PMS Vs Early Pregnancy: How To Spot The Difference

Our bodies can sometimes send us mixed signals. For example, we may experience symptoms that present like one condition but turn out to be something entirely different. This can also be the case with early pregnancy and premenstrual syndrome (PMS).

While the experience of PMS will not be the same for everyone, it involves a series of symptoms that emerge within the week (or weeks) prior to menstruation, per experts at MedlinePlus. One may experience breast tenderness, headaches, bloating, acne, back pain, and more. Mood swings, anxiety, depression, and difficulty concentrating are also not uncommon, among other emotional symptoms. 

Most people equate early pregnancy with the first trimester. What may be less known, however, is that the first trimester actually starts prior to becoming pregnant. Rather, it covers the first day of your last period all the way to the 13th week of pregnancy, according to the Cleveland Clinic. During early pregnancy, one might experience symptoms that could easily be mistaken for PMS, and vice versa. Because they share many of the same symptoms, how can you be sure as to which condition you may be experiencing?

Look at how long symptoms last

Breast tenderness, mood swings, cramps, constipation, and fatigue are just a few of the various symptoms that both PMS and early pregnancy can have in common with one another, according to experts at Lenco Diagnostic Laboratory. Even so, these symptoms often present differently between the two conditions, which can give you a clue as to which one it may be. 

For instance, when it comes to constipation, people experiencing PMS will likely find that it subsides once one begins menstruating. Conversely, constipation can persist throughout the first and second trimester for those who are pregnant. Similarly, duration should also be kept in mind in regards to mood swings. Moodiness associated with PMS is usually brief, while pregnancy-related changes in mood will likely be ongoing and may come in sudden waves.

The nature of some symptoms may be different, too. For example, while breast tenderness may feel like a dull, heavy ache in both cases, pregnancy-related breast tenderness is usually more long-term, is typically concentrated in the nipples or areolas, and may be accompanied by changes in size or color. Such changes are not associated with PMS, however.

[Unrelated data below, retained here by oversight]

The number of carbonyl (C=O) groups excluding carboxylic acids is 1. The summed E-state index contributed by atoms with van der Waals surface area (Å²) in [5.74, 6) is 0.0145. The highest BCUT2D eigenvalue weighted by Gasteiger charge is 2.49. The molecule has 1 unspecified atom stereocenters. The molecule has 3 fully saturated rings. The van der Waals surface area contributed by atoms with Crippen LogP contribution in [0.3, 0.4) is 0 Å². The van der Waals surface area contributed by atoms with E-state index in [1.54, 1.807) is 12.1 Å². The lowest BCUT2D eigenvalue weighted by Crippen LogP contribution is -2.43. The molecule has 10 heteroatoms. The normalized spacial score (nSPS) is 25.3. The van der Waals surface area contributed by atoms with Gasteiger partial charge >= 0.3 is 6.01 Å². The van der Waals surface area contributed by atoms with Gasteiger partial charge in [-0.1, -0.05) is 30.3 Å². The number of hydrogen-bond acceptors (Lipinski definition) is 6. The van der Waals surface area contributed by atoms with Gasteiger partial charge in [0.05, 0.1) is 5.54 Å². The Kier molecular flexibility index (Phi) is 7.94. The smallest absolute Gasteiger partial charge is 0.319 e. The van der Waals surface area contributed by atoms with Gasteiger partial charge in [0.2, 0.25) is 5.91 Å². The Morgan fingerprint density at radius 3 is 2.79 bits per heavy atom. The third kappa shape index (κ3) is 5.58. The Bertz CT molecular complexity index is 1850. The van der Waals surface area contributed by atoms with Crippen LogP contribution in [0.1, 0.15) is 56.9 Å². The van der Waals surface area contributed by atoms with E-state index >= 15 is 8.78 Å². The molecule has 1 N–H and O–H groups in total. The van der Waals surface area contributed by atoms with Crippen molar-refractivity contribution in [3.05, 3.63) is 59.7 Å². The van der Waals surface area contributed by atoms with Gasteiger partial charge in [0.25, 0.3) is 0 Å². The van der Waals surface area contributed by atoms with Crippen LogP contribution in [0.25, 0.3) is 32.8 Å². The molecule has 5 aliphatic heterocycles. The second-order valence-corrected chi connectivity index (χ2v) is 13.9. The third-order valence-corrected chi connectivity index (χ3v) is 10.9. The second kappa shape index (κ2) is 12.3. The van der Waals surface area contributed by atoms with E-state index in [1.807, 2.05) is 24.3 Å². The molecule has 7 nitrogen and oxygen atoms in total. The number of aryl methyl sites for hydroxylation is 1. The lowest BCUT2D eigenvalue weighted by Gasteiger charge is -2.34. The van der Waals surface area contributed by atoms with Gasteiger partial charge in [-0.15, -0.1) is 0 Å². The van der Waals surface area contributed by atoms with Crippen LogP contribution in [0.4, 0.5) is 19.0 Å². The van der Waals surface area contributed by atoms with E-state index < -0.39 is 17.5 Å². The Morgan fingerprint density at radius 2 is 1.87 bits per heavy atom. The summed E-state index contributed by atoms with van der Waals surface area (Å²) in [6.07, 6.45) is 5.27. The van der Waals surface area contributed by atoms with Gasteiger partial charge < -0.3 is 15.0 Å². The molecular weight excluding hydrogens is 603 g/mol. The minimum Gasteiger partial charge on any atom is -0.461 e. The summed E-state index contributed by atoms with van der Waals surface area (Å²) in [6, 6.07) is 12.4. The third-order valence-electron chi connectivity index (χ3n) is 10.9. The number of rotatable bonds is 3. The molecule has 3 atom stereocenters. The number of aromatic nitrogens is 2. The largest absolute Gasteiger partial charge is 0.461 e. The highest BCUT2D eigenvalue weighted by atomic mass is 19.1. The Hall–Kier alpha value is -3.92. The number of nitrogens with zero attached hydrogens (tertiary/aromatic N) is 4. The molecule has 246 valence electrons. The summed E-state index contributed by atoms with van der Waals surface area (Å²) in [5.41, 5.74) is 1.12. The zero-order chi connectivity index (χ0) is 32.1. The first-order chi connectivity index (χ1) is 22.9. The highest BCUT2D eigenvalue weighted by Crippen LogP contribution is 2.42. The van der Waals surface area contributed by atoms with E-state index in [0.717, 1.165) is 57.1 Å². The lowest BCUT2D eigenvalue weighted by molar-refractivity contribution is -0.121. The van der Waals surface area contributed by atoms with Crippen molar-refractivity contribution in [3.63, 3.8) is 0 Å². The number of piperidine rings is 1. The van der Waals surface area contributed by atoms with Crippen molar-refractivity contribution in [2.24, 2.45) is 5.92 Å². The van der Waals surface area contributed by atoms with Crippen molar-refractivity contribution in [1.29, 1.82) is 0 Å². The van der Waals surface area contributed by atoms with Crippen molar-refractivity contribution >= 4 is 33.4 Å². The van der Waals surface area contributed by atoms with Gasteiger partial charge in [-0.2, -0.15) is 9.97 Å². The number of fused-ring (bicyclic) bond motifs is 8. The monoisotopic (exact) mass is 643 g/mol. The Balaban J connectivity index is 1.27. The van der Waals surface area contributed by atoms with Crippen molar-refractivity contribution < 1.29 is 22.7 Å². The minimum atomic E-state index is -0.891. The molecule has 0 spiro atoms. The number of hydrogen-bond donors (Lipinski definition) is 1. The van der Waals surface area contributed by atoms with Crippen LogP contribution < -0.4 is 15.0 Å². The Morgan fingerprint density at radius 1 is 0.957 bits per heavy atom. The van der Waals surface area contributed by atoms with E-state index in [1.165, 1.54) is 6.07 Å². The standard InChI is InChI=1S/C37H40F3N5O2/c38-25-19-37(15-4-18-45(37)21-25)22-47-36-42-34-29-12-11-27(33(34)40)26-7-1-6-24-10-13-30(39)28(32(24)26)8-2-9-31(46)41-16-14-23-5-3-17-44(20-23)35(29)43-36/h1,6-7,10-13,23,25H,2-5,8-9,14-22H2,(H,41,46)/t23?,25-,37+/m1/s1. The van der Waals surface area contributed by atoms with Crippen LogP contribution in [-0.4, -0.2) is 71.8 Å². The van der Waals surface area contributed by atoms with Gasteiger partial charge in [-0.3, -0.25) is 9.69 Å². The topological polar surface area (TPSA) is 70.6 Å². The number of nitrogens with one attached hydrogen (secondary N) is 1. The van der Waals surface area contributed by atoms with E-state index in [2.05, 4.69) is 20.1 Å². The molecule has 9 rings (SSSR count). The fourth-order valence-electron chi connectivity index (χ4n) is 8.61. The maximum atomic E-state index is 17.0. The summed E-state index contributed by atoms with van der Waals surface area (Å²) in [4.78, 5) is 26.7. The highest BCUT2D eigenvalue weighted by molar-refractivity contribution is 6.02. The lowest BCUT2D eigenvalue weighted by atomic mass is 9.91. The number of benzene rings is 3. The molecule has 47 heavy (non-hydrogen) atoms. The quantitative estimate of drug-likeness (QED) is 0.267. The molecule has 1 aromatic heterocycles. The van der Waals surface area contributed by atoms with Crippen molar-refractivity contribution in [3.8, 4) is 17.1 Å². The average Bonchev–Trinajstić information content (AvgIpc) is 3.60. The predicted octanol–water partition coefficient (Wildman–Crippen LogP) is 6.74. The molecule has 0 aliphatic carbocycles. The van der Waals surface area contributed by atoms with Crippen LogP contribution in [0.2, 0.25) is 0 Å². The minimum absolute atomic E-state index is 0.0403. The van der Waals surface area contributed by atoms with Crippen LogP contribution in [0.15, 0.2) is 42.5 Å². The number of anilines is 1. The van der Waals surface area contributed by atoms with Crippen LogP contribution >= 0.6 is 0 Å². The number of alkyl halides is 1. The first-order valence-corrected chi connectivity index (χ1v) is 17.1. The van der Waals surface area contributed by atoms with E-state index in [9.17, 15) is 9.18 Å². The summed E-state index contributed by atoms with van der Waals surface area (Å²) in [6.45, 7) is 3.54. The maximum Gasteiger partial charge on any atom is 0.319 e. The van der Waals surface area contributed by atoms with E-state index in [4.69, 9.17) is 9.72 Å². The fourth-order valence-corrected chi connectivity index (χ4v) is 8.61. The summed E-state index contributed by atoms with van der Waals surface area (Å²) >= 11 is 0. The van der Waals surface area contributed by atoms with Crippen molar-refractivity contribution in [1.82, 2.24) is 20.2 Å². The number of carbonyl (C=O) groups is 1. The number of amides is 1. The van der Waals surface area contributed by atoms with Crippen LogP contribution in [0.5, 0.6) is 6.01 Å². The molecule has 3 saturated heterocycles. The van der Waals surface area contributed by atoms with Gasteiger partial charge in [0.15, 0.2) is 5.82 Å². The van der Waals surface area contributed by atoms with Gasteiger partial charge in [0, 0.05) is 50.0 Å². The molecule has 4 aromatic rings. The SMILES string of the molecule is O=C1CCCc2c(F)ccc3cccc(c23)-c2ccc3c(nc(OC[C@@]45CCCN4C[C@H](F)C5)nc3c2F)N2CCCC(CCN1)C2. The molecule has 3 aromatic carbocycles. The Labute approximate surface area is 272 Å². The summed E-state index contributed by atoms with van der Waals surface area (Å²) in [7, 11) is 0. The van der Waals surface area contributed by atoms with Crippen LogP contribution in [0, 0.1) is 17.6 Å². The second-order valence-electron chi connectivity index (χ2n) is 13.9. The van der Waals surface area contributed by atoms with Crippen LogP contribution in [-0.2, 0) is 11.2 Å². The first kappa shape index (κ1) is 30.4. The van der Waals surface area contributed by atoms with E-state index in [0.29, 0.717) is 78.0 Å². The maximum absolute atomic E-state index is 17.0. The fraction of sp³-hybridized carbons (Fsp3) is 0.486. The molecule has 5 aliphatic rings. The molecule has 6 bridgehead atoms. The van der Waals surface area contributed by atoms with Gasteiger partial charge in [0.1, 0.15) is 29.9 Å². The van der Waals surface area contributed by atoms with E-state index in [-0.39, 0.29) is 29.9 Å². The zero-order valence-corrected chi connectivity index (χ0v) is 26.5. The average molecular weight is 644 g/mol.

Differences in cramping and bleeding

Cramps will also look different between PMS and early pregnancy. Usually ramping up about a day or two before getting your period, cramping due to PMS often diminishes as one nears the end of menstruation. Compared to cramping during early pregnancy, PMS cramps are often more severe, according to Lenco Diagnostic Laboratory. Additionally, where the cramps strike will often be different. During early pregnancy, cramping is usually felt in the lower abdomen or lower back.

Finally, Robin Giles, a certified nurse practitioner with Banner University Medicine North, points out the biggest difference between PMS and early pregnancy, telling Banner Health, "The key difference between the two, however, is that with pregnancy, your period doesn't occur." In some cases, though, a pregnant person may notice some light, diluted spotting within a week or two after conception. While this doesn't qualify as one's period, it can make differentiating between early pregnancy and PMS tricky. Therefore, if you suspect you may be pregnant, it's always best to be safe and reach out to your doctor with any questions or concerns.